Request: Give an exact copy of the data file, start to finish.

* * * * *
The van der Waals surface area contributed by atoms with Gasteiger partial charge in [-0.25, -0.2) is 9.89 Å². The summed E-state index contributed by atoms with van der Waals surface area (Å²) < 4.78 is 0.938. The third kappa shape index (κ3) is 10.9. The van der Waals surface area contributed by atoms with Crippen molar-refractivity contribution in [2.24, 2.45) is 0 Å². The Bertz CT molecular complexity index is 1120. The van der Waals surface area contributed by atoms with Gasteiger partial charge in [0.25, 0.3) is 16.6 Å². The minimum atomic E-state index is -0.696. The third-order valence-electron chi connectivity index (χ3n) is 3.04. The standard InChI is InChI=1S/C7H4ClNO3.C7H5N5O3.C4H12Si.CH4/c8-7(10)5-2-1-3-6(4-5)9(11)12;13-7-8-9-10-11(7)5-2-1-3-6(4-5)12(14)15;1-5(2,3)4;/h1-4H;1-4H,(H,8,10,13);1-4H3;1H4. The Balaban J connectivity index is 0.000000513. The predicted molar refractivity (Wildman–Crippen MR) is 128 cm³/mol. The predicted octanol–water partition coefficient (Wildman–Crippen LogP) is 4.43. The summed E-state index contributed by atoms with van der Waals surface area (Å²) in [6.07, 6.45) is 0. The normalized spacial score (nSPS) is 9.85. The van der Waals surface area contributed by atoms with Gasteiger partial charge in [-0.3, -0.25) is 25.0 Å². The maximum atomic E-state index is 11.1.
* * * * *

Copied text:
The van der Waals surface area contributed by atoms with Gasteiger partial charge in [-0.25, -0.2) is 9.89 Å². The summed E-state index contributed by atoms with van der Waals surface area (Å²) < 4.78 is 0.938. The third kappa shape index (κ3) is 10.9. The van der Waals surface area contributed by atoms with Crippen molar-refractivity contribution in [2.24, 2.45) is 0 Å². The Bertz CT molecular complexity index is 1120. The van der Waals surface area contributed by atoms with Gasteiger partial charge in [0.25, 0.3) is 16.6 Å². The minimum atomic E-state index is -0.696. The third-order valence-electron chi connectivity index (χ3n) is 3.04. The standard InChI is InChI=1S/C7H4ClNO3.C7H5N5O3.C4H12Si.CH4/c8-7(10)5-2-1-3-6(4-5)9(11)12;13-7-8-9-10-11(7)5-2-1-3-6(4-5)12(14)15;1-5(2,3)4;/h1-4H;1-4H,(H,8,10,13);1-4H3;1H4. The Balaban J connectivity index is 0.000000513. The predicted molar refractivity (Wildman–Crippen MR) is 128 cm³/mol. The predicted octanol–water partition coefficient (Wildman–Crippen LogP) is 4.43. The summed E-state index contributed by atoms with van der Waals surface area (Å²) in [6.07, 6.45) is 0. The normalized spacial score (nSPS) is 9.85. The van der Waals surface area contributed by atoms with Gasteiger partial charge in [-0.3, -0.25) is 25.0 Å². The maximum atomic E-state index is 11.1.